Today’s ta-dah is the crazy patchwork done in naturals. I’ve used; white Cheviot, Manx Loaghtan, Black Welsh Mountain and grey Jacob (all available from Adelaide Walker). For someone who likes colour I’ve surprised myself with how much I love this cushion cover. Yes, it’s love, love, love.
Random shapes and sizes of pre-felt again stitched with a very plain stitch in a soft grey wool yarn. At one end of each stitch I’ve added a french knot which has really brought the stitching to life. It’s added greatly to the decoration and is a bit like adding a wool bead, it gives texture. I’ve also cut small discs of pre-felt and appliqued them to the patches.
The photo above shows it ready for final felting. I left the edges irregular as I thought I might cut it down later but again, I’ve left it irregular as it really seems to suit crazy patchwork.
Here it is after felting. On this occasion I’ve added stitching using embroidery thread in caramel, dark brown and chestnut. None of them are difficult stitches, you don’t need to be an accomplished embroiderer to achieve some pleasing results. The edge is blanket stitched in a brown wool yarn. It didn’t look finished untilIi added the blanket stitch. With so much going on elsewhere the edges looked too plain.
Still no buttons, beads or fringing added but there’s no reason not to, except for the time it takes. I’d love to make more of these but not sure when I’ll find the time at the moment. There’s something about adding stitch to my felt work that seems to slow the process down a little and yet the pleasure it gives is immense.
I promised to show another cushion but what I’m actually showing is one side of a cushion. The other side is in natural colours and I should have photos for you tomorrow. Meanwhile …. I began by randomly cutting up and stitching together various pieces of Merino pre-felt (part made felt) in crazy patchwork style.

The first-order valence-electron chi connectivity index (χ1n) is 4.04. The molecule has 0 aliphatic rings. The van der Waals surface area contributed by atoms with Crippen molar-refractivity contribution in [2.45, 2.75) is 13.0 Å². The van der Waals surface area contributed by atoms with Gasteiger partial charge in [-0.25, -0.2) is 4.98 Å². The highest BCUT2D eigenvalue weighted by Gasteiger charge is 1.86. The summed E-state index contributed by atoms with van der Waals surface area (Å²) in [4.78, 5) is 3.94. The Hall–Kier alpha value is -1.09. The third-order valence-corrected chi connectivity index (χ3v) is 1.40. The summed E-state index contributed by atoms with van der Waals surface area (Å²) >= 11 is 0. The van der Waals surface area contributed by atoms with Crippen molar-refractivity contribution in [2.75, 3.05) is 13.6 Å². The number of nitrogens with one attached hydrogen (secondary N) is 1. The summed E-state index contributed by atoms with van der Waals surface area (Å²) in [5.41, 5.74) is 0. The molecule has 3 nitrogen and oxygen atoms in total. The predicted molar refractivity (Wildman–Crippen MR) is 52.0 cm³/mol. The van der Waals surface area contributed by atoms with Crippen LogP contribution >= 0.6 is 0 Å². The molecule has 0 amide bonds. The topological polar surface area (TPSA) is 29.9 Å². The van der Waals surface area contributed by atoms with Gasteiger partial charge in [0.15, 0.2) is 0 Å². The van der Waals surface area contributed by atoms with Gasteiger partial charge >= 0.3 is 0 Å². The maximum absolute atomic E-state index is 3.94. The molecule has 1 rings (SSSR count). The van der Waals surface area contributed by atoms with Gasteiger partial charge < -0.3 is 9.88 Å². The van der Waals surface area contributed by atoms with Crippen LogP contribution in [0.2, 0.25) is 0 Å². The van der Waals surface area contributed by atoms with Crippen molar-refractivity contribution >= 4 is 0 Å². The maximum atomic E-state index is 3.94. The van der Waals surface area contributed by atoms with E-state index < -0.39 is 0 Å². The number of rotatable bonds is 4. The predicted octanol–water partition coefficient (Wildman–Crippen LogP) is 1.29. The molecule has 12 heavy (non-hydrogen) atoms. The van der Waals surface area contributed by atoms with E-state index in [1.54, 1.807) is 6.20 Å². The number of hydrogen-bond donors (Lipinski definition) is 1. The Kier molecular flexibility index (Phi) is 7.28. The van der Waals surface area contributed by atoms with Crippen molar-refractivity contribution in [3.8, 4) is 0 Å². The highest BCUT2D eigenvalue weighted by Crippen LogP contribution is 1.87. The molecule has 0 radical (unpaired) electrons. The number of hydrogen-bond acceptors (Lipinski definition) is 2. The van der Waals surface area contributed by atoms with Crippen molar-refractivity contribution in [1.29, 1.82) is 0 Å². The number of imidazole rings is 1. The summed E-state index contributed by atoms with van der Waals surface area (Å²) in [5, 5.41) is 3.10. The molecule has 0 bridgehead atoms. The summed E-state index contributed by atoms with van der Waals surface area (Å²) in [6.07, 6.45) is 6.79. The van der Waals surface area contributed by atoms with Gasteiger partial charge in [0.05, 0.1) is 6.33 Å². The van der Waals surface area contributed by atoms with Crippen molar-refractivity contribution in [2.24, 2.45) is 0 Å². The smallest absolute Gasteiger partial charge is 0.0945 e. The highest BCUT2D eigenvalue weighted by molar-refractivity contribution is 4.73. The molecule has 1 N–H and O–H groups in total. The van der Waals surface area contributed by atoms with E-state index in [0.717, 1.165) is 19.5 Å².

It’s definitely a style where the more you put on the better it gets. I’ve not only chosen to show my stitching but also to use contrasting colours of wool yarn to stitch with to add to the general craziness.
The photo above shows it stitched and ready for final felting. I’ve cut out motifs and circles from past projects and appliqued them to the cushion. You don’t want to pull the stitching so tight you make the felt form ridges but it needs to be tight enough to stop the pieces separating during felting. Some pre-felts have patterns, carded wool or plain colours and at least one has Ramie fibre added.
I made it larger than needed so I could cut a neat edge if I wanted to but in the end, I decided that the cushion should have an irregular edge and have blanket stitched around in a contrasting pink yarn. I’ve not added any other embellishments but you could easily add buttons, sequins, stitching and items like fringing at this stage.
It’s quite fun, durable and a great way to use up those scraps and to practice your stitching.
More work from Water Street School. Year three were working on a theme of light and dark and I took along some examples of crazy patchwork which was very popular during victorian times. The idea is that you can take patches of varying sizes and shapes and overlap them. Each patch may also be decorated with motifs, embroidery or buttons and each seam is also decorated with embroidery or lace etc. The more you put on the better it looks.
I began by asking each child to draw a triangle and then to work within the confines of that shape. As the theme was light and dark, I had some children working in light colours on a white background and the remainder working in dark and bright colours on a dark background.
I wasn’t sure what exactly I would do with the triangles when completed but thought working on this shape would allow me quite a few options when I came to make the hanging.
I decided the school probably had enough rectangular hangings by now and that three smaller ones would mean they’d have more places where they could be displayed. I understand these will be in the cloakroom area where the children will see them each day.
Bearing in mind that some of these children will only ever have used a needle and thread in school before and are aged 7/8 I think they did incredibly well. A few completed their triangles and even managed to move onto decorating with threads, ribbons and ric rac trim.
If you haven’t seen the work of the other years then you can take a look now. reception, year one, year two